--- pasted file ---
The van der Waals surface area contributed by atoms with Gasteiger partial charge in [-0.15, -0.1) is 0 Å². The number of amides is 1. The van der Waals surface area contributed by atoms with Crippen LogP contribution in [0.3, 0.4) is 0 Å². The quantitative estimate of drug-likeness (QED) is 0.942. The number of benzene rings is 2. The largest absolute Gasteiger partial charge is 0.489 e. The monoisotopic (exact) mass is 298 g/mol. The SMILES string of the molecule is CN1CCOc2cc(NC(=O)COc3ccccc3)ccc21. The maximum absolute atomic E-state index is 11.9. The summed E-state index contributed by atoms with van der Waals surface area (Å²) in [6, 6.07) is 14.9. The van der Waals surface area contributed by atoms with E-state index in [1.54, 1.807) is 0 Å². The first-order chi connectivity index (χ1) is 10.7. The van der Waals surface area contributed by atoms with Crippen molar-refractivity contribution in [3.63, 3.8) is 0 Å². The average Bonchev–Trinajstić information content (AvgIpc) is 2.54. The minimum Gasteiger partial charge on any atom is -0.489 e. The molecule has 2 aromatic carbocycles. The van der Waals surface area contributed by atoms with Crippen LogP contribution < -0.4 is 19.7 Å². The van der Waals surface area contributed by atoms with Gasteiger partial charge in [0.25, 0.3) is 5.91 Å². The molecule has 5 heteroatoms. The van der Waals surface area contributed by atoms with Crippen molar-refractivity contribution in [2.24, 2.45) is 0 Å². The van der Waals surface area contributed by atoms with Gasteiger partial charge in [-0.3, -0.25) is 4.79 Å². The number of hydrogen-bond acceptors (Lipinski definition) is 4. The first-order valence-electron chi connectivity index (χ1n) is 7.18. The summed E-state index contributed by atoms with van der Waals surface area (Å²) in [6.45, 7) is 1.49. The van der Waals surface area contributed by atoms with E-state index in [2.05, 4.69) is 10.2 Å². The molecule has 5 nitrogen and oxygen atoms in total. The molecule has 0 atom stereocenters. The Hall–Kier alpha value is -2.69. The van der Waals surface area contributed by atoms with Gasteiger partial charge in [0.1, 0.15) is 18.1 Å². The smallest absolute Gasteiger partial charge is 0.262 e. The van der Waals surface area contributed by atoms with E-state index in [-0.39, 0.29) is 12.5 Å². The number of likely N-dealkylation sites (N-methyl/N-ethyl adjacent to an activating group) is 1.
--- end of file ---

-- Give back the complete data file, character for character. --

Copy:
The van der Waals surface area contributed by atoms with Gasteiger partial charge in [-0.15, -0.1) is 0 Å². The number of amides is 1. The van der Waals surface area contributed by atoms with Crippen LogP contribution in [0.3, 0.4) is 0 Å². The quantitative estimate of drug-likeness (QED) is 0.942. The number of benzene rings is 2. The largest absolute Gasteiger partial charge is 0.489 e. The monoisotopic (exact) mass is 298 g/mol. The SMILES string of the molecule is CN1CCOc2cc(NC(=O)COc3ccccc3)ccc21. The maximum absolute atomic E-state index is 11.9. The summed E-state index contributed by atoms with van der Waals surface area (Å²) in [6, 6.07) is 14.9. The van der Waals surface area contributed by atoms with E-state index in [1.54, 1.807) is 0 Å². The first-order chi connectivity index (χ1) is 10.7. The van der Waals surface area contributed by atoms with Crippen molar-refractivity contribution in [3.63, 3.8) is 0 Å². The average Bonchev–Trinajstić information content (AvgIpc) is 2.54. The minimum Gasteiger partial charge on any atom is -0.489 e. The molecule has 2 aromatic carbocycles. The van der Waals surface area contributed by atoms with Crippen LogP contribution < -0.4 is 19.7 Å². The van der Waals surface area contributed by atoms with Gasteiger partial charge in [0.25, 0.3) is 5.91 Å². The molecule has 5 heteroatoms. The van der Waals surface area contributed by atoms with Crippen molar-refractivity contribution in [2.24, 2.45) is 0 Å². The van der Waals surface area contributed by atoms with Gasteiger partial charge in [-0.3, -0.25) is 4.79 Å². The number of hydrogen-bond acceptors (Lipinski definition) is 4. The first-order valence-electron chi connectivity index (χ1n) is 7.18. The summed E-state index contributed by atoms with van der Waals surface area (Å²) in [6.45, 7) is 1.49. The van der Waals surface area contributed by atoms with E-state index in [2.05, 4.69) is 10.2 Å². The molecule has 5 nitrogen and oxygen atoms in total. The molecule has 0 atom stereocenters. The Hall–Kier alpha value is -2.69. The van der Waals surface area contributed by atoms with Gasteiger partial charge in [0.1, 0.15) is 18.1 Å². The smallest absolute Gasteiger partial charge is 0.262 e. The van der Waals surface area contributed by atoms with E-state index in [-0.39, 0.29) is 12.5 Å². The number of likely N-dealkylation sites (N-methyl/N-ethyl adjacent to an activating group) is 1.